Sunday, 07 March 2021

Swedish 5G auction completes despite Huawei opposition

by Harry Baldock, Total Telecom
Wednesday 20 January 21

Four operators won spectrum licences, raising around $275 million

Sweden’s 5G spectrum auction has had a bumpy ride in recent months, even putting aside the now typical pandemic disruptions. When first announced back in October, Sweden’s regulator, the Post and Telecom Authority (PTS) announced that it would not allow Huawei or ZTE to provide any equipment for the country&rsquo…

Sweden’s 5G spectrum auction has had a bumpy ride in recent months, even putting aside the now typical pandemic disruptions. When first announced back in October, Sweden’s regulator, the Post and Telecom Authority (PTS) announced that it would not allow Huawei or ZTE to provide any equipment for the country’s upcoming 5G networks and would mandate the nation’s operators to phase out the Chinese tech by 2025.
 
Naturally, the Chinese vendors appealed this decision, which saw the spectrum auction delayed until the matter was resolved. After much back and forth between the vendors, PTS, and the Swedish courts, late last week Huawei’s challenge to the auctions legitimacy was thrown out by the Administrative Court of Appeal, allowing the auction to go ahead as planned. The court said that its decision was final and could not be appealed further.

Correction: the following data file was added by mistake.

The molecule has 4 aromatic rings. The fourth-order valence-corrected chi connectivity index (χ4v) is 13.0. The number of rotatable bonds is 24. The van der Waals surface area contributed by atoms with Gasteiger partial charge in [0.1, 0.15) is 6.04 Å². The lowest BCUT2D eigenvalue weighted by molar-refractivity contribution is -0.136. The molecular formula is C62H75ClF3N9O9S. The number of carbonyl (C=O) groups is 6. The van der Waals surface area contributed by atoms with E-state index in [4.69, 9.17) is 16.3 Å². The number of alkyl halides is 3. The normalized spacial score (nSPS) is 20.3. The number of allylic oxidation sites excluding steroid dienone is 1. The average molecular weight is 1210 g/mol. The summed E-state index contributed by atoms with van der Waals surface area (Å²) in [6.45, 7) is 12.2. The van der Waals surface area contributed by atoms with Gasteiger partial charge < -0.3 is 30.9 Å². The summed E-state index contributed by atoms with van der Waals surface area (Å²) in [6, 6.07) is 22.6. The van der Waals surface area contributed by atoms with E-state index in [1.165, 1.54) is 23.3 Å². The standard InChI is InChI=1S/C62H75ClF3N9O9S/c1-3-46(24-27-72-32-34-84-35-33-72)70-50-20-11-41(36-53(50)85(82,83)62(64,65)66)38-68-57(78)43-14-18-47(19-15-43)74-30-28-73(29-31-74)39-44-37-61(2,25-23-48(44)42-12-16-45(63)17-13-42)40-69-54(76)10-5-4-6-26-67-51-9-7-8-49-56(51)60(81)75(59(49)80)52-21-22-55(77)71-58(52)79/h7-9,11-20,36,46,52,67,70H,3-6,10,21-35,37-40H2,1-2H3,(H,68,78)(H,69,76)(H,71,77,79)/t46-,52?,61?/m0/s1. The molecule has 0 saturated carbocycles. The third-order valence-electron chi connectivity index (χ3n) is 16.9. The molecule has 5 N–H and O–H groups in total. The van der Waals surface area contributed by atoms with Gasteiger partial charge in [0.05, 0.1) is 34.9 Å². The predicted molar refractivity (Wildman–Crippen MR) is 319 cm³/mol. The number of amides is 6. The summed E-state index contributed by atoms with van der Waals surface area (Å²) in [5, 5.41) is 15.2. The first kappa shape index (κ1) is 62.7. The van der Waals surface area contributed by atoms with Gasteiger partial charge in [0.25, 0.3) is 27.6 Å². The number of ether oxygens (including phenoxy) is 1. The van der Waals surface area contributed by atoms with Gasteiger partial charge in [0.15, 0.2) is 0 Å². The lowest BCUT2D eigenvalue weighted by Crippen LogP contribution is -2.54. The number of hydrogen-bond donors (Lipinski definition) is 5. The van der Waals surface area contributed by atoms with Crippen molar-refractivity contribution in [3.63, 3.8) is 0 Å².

Now, just days later and after just four rounds of bidding, the auction is complete, with all four firms permitted to bid taking home at least one licence. Hi3G Access, Net4Mobility (a joint venture by Sweden’s Tele2 and Norway’s Telenor), and Telia Sweden each took a share of the 15 licences available in the 3.5 GHz band, while Teracom Group won all eight licences in the 2.3 GHz band.
 
In total, the auction raised around $275 million.
 
With the auction complete, all four licence holders will be working rapidly to greatly expand their nationwide 5G rollout, many of them highlighting the importance of this new spectrum when it comes to covering highly populated areas and key national infrastructure.
 
For Huawei, however, it seems that their Swedish 5G ambitions are now entirely dashed. With little legal recourse against the decision to ban them from the upcoming networks, this is one more European market that seems to have slipped through their fingertips due to national security fears.
 
 
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